A white moto jacket with leather trim; a lacy, form-fitting dress; a red jasper and seed bead necklace: every piece made in the USA.
While label-conscious shoppers have been searching for the Made in USA tag for a while now, today they are more likely to find it in local boutiques, online and even the mall.
More emerging design companies like Lombardi Leather in Skaneateles and Daftbird in California are producing goods from concept to completed product on home turf. And even brand names like Ralph Lauren, Patterns of Kincaid, Frye and Alternative Apparel are producing a percentage of their pieces on U.S. soil.
“More apparel is being made in America,” says Melissa Aiello, co-owner of Melissa James The Boutique at Towne Center, in Fayetteville. “And that’s a result of the country becoming increasingly aware of the importance of making goods at home — and how that directly affects our U.S. economy.”
Shoppers, cognizant of their purchasing power, and also increasingly aware of the conditions that have been associated with mega-store fast fashion, including low factory wages, unsafe working conditions and environmental toxins and pollutants, are embracing the American name, and the surety and quality that comes with it.
“My customers generally gravitate toward U.S. brands, especially when I point them out,” says Heidi Keppeler, owner of Heidi Boutique, in Fayetteville. “Although my customers are patriotic, the craftsmanship and attention to detail are the qualities that bring customers back for more. … I think there is a flight to quality happening.”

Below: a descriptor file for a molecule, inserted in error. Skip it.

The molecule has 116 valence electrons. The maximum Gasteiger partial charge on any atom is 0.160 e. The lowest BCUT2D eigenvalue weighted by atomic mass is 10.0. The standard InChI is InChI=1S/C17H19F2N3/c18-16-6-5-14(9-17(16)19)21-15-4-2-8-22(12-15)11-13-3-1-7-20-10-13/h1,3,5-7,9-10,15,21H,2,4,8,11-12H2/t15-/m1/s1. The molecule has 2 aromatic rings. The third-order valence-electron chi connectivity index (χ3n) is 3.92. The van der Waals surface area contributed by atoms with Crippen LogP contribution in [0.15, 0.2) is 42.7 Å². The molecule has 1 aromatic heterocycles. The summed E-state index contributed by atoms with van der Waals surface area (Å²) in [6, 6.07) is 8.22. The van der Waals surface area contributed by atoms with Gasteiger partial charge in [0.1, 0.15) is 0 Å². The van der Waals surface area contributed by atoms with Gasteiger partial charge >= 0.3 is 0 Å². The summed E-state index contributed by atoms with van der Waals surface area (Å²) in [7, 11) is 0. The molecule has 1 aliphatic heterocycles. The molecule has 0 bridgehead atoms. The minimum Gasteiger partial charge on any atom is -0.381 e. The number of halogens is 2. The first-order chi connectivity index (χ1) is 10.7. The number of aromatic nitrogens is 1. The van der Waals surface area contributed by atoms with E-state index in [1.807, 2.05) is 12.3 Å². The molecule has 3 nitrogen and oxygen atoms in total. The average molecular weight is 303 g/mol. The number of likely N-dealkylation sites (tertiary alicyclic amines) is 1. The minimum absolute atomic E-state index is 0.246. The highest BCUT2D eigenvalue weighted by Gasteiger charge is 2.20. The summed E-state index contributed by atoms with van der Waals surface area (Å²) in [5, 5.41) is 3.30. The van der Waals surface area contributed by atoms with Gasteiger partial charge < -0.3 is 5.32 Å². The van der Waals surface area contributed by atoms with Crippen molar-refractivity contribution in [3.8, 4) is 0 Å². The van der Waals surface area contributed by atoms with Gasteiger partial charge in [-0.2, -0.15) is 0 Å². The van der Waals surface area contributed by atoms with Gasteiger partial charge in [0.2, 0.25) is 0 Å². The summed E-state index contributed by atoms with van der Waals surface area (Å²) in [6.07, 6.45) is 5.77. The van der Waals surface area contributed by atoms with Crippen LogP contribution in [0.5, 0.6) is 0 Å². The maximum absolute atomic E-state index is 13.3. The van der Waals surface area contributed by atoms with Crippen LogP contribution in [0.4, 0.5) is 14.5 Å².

Clothes have an intrinsic value relatable to material, time and work put into the piece. Designers and shop owners use terms such as tight weave, stitch-per-inch, invisible hems, fabric grains, etc. to associate with quality. A better garment generally costs more, yet factors such as worker production rate and transportation weigh into the final price. In opposition to fast fashion, consumers of sustainable, “slow” fashion are looking for pieces to wear for a lifetime, not just for a season.
“For so long, we’ve overvalued fashion and undervalued apparel,” says Laurel Morton, a Syracuse-area fashion designer and fashion design faculty member at Syracuse University who rents space at The Delavan Center. Morton defines fashion as being what’s trendy to wear at the moment, and apparel being the garments themselves. As a result: “We are not connected to the construction, science and history of what we are wearing,” Morton says.
What many fashion industry insiders, store owners and designers recognize is that fashion, and the market behind it, is slowly changing. Companies are also re-evaluating their social responsibilities and expectations.
“The idea that we can easily get things from thousands of miles away for a cheap price no longer makes sense,” says James B. Horan, owner of Designer Warehouse, in Syracuse. “The cost of materials, fuel, everything is going up as natural resources are being used. We will see more regionalism as people realize the necessity of using resources closer to home, they way we once did.”
The Sustainable Apparel Coalition formed by Patagonia and Walmart in 2009 has many goals for its members and the fashion industry, including the collection of supply chain information and a environmental sustainability measuring tool, the Higg Index, first released in 2012. The coalition’s hope is that full disclosure of how/where a product is made, and accountability for it, will help the industry as a whole, as well as fuel consumer desire and loyalty.
Patagonia also has embarked on a “responsible economy campaign” and has published online a footprint chronicle, allowing consumers to see exactly where materials come from and production takes place. Other brands like Amour Vert and Toms take on social causes, giving back to society. Buy a gold-rivet T-shirt at Amour Vert, and the company plants a tree in America. Buy a pair of Toms shoes, and Toms gives a pair to someone in need.
While not everything can or will be made in the USA, it’s good to know more companies are trying to do just that. And local shops are doing their best to get those items on the racks and in your closets.